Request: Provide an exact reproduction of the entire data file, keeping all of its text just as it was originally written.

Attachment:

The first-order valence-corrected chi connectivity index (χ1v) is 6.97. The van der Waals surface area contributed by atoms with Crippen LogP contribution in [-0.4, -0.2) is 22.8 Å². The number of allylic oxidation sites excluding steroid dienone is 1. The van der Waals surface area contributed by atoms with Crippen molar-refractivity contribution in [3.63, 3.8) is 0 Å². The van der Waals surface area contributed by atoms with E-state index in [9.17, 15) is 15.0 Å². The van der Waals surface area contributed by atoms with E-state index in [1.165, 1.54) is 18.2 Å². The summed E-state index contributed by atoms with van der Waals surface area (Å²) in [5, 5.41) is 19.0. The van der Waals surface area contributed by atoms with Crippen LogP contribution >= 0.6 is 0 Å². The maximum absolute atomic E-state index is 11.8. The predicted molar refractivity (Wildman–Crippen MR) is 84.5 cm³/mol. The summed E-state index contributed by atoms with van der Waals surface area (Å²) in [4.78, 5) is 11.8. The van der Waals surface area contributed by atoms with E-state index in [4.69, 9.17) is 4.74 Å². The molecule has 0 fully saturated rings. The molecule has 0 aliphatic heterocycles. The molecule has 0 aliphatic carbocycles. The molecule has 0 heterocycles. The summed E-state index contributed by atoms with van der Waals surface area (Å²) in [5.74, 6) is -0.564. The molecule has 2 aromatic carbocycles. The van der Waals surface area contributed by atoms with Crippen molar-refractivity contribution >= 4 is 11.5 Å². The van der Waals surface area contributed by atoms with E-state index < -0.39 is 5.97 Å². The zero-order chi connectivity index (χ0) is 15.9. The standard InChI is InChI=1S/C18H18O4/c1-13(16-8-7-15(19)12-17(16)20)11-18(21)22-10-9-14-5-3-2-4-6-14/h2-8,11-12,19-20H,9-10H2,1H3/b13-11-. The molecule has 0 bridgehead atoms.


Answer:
The first-order valence-corrected chi connectivity index (χ1v) is 6.97. The van der Waals surface area contributed by atoms with Crippen LogP contribution in [-0.4, -0.2) is 22.8 Å². The number of allylic oxidation sites excluding steroid dienone is 1. The van der Waals surface area contributed by atoms with Crippen molar-refractivity contribution in [3.63, 3.8) is 0 Å². The van der Waals surface area contributed by atoms with E-state index in [9.17, 15) is 15.0 Å². The van der Waals surface area contributed by atoms with E-state index in [1.165, 1.54) is 18.2 Å². The summed E-state index contributed by atoms with van der Waals surface area (Å²) in [5, 5.41) is 19.0. The van der Waals surface area contributed by atoms with Crippen LogP contribution >= 0.6 is 0 Å². The maximum absolute atomic E-state index is 11.8. The predicted molar refractivity (Wildman–Crippen MR) is 84.5 cm³/mol. The summed E-state index contributed by atoms with van der Waals surface area (Å²) in [4.78, 5) is 11.8. The van der Waals surface area contributed by atoms with E-state index in [4.69, 9.17) is 4.74 Å². The molecule has 0 fully saturated rings. The molecule has 0 aliphatic heterocycles. The molecule has 0 aliphatic carbocycles. The molecule has 0 heterocycles. The summed E-state index contributed by atoms with van der Waals surface area (Å²) in [5.74, 6) is -0.564. The molecule has 2 aromatic carbocycles. The van der Waals surface area contributed by atoms with Crippen molar-refractivity contribution >= 4 is 11.5 Å². The van der Waals surface area contributed by atoms with E-state index < -0.39 is 5.97 Å². The zero-order chi connectivity index (χ0) is 15.9. The standard InChI is InChI=1S/C18H18O4/c1-13(16-8-7-15(19)12-17(16)20)11-18(21)22-10-9-14-5-3-2-4-6-14/h2-8,11-12,19-20H,9-10H2,1H3/b13-11-. The molecule has 0 bridgehead atoms.